(First posted in StackExchange)

I am interested in the Löwenheim numbers associated with quantifiers that are prevalent in ordinary language use, such as "more" and "most".

Definition: The *Löwenheim number* of a logic L, $\ell$(L), is the least cardinal $\mu$ such that any satisfiable sentence in L has a model of cardinality less or equal to $\mu$ if such exists. Otherwise, $\ell$(L)=$\infty$.

For a logic L and a quantifier $Q$, let L($Q$) be the logic L with $Q$ added to its language. Let $\mathcal{L}$ denote standard first order logic.

So, for instance: Let $Q_\alpha$ be the unary monadic quantifier ``there are at least $\aleph_\alpha$ many''. We have $\ell$($\mathcal{L}(Q_\alpha)$)=$\aleph_\alpha$ for each ordinal $\alpha$.

Another example: Let the Härtig quantifier $I$ be the binary monadic quantifier stating equal cardinality of sets: $I$ is a binary monadic quantifier such that $M\models Ix(\varphi x,\psi x)$ iff $|(\varphi x)^M|=|(\psi x)^M|$. $\ell(\mathcal{L}(I))$ is very high, and is independent of ZFC. $\ell(\mathcal{L}(I))$ is a fixed point of the function $\alpha\mapsto\aleph_\alpha$, and further, Magidor and Väänänen showed that it is consistent with ZFC both that $\ell(\mathcal{L}(I))$ is under the first weakly inaccessible cardinal and that it is above the measurable cardinal (Magidor and Väänänen, 2011).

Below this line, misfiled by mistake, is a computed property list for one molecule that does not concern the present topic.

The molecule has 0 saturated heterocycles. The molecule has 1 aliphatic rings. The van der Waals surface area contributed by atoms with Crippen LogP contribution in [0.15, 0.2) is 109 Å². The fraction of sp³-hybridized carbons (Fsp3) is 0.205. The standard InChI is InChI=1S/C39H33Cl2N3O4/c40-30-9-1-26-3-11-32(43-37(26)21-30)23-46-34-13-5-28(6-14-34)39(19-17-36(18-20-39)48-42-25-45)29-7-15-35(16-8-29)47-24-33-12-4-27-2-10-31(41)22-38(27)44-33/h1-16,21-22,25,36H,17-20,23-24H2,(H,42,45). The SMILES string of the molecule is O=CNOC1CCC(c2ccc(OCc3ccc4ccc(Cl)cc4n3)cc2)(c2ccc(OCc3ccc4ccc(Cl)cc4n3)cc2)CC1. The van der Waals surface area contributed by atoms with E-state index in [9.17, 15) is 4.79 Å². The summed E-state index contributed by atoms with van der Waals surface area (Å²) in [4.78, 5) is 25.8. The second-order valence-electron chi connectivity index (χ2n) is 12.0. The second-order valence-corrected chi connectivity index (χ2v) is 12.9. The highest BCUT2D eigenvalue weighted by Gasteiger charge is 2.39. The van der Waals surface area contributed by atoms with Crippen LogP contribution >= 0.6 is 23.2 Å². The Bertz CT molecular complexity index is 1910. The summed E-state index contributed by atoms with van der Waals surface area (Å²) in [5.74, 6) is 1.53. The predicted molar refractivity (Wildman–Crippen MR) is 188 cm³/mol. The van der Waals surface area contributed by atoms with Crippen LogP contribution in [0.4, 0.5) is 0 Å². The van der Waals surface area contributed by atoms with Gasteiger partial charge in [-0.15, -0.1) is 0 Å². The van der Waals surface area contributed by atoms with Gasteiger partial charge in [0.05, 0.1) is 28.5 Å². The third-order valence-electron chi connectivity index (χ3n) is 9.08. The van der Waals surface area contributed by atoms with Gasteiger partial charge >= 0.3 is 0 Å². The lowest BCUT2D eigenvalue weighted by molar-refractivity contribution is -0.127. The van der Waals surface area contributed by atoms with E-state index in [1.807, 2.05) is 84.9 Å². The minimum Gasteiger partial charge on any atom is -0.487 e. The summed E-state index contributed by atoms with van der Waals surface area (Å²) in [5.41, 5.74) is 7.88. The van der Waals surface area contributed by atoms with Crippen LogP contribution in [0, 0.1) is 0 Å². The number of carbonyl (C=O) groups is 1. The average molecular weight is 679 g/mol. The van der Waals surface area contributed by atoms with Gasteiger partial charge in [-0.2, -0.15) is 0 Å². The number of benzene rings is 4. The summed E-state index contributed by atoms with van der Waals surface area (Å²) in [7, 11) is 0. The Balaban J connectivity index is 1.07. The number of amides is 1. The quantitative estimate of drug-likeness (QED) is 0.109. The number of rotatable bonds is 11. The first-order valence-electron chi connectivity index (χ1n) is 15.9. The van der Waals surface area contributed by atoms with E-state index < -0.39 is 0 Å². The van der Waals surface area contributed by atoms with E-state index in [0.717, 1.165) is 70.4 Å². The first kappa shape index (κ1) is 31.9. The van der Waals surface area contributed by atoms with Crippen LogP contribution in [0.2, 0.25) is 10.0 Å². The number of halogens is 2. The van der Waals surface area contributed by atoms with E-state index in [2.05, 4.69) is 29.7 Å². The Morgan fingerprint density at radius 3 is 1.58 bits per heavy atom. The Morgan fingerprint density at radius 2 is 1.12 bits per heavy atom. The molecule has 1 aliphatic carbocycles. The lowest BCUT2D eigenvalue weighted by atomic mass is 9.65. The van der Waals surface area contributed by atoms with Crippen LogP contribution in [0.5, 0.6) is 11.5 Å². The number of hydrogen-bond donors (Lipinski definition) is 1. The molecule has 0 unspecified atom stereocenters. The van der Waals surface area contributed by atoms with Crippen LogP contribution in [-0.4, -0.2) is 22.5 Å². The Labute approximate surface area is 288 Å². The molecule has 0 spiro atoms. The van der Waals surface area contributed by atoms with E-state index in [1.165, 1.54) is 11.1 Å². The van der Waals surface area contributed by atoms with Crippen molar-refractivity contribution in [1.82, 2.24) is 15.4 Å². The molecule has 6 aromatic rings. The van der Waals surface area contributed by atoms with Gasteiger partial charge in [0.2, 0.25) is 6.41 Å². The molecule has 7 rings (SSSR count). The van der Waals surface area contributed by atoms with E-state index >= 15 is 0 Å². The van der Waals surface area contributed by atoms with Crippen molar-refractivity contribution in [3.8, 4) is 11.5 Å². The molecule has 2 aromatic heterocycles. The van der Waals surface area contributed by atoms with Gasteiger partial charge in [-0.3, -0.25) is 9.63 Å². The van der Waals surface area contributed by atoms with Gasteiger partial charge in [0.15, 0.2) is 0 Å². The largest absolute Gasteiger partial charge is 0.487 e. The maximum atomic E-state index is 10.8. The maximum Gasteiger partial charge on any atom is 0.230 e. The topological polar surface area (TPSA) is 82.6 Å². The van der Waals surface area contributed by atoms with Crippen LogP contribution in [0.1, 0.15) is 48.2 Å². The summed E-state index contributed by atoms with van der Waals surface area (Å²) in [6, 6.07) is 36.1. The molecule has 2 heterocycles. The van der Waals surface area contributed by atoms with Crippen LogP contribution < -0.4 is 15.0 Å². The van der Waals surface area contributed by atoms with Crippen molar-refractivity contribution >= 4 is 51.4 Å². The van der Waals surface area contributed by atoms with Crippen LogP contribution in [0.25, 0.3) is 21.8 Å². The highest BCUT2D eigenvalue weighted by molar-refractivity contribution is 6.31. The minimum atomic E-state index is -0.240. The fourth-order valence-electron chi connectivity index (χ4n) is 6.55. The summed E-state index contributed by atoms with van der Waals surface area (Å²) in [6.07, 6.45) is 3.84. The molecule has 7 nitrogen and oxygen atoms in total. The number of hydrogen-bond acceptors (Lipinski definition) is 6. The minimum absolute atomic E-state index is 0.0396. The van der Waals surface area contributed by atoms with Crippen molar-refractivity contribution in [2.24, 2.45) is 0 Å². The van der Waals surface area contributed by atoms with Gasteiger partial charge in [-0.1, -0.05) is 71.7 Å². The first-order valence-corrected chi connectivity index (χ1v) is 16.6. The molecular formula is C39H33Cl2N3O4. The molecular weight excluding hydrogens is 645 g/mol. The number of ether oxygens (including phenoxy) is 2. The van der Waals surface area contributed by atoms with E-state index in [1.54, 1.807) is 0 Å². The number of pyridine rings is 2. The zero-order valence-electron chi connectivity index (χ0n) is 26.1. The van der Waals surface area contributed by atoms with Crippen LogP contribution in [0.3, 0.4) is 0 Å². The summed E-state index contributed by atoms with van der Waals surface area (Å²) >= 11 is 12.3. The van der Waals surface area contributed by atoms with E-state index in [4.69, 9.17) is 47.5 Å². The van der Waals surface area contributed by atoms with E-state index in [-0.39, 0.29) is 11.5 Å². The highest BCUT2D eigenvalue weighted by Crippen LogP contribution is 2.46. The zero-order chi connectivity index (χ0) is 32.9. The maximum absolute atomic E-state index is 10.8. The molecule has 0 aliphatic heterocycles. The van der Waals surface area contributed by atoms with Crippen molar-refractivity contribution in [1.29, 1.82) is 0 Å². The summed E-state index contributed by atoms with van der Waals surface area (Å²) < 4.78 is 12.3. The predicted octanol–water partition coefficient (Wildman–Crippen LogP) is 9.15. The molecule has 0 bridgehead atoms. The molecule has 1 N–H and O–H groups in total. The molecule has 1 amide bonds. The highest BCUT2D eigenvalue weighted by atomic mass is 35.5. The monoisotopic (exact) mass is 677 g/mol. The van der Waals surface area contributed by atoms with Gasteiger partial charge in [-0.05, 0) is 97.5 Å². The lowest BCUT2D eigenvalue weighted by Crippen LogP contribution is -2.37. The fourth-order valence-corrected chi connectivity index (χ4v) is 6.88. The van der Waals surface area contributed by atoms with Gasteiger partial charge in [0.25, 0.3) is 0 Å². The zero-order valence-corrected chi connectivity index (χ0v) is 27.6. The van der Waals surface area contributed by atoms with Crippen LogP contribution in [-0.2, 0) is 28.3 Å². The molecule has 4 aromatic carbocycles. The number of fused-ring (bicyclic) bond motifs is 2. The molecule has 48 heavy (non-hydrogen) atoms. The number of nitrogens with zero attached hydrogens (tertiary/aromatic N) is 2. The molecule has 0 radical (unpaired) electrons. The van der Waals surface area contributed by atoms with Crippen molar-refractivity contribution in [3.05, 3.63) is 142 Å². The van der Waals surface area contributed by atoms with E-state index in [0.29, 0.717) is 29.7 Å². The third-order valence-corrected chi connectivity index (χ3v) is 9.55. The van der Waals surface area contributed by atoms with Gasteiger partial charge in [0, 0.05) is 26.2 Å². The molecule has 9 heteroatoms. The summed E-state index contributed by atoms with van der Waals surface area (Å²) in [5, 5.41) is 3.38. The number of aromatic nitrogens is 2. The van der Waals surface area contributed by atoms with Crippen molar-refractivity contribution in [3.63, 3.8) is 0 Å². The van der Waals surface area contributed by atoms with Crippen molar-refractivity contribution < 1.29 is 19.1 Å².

Are there known results for "most" and "more"? I could only find the following bounds:

Let $Most$ be the binary monadic quantifier such that $M\models Most\ x (\varphi x, \psi x)$ iff $|(\varphi x)^M\backslash (\psi x)^M|<|(\varphi x)^M\cap(\psi x)^M|$. Then I've found the following lower bound: $\ell(\mathcal{L}(Most))\geq\aleph_\omega$.

Let $More$ be the binary monadic quantifier such that $M\models More\ x (\varphi x, \psi x)$ iff $|(\varphi x)^M|>|(\psi x)^M|$. Then we have both $\ell(\mathcal{L}(More))\geq\ell(\mathcal{L}(I))$ and $\ell(\mathcal{L}(More))\geq\ell(\mathcal{L}(Most))$ (due to considerations of expressive power).

Are there better results? And are there other quantifiers from ordinary language that have interesting results?

canin fact assume to have a pairing function, as I will mention shortly in an answer. I was just trying to avoid it here for simplicity. $\endgroup$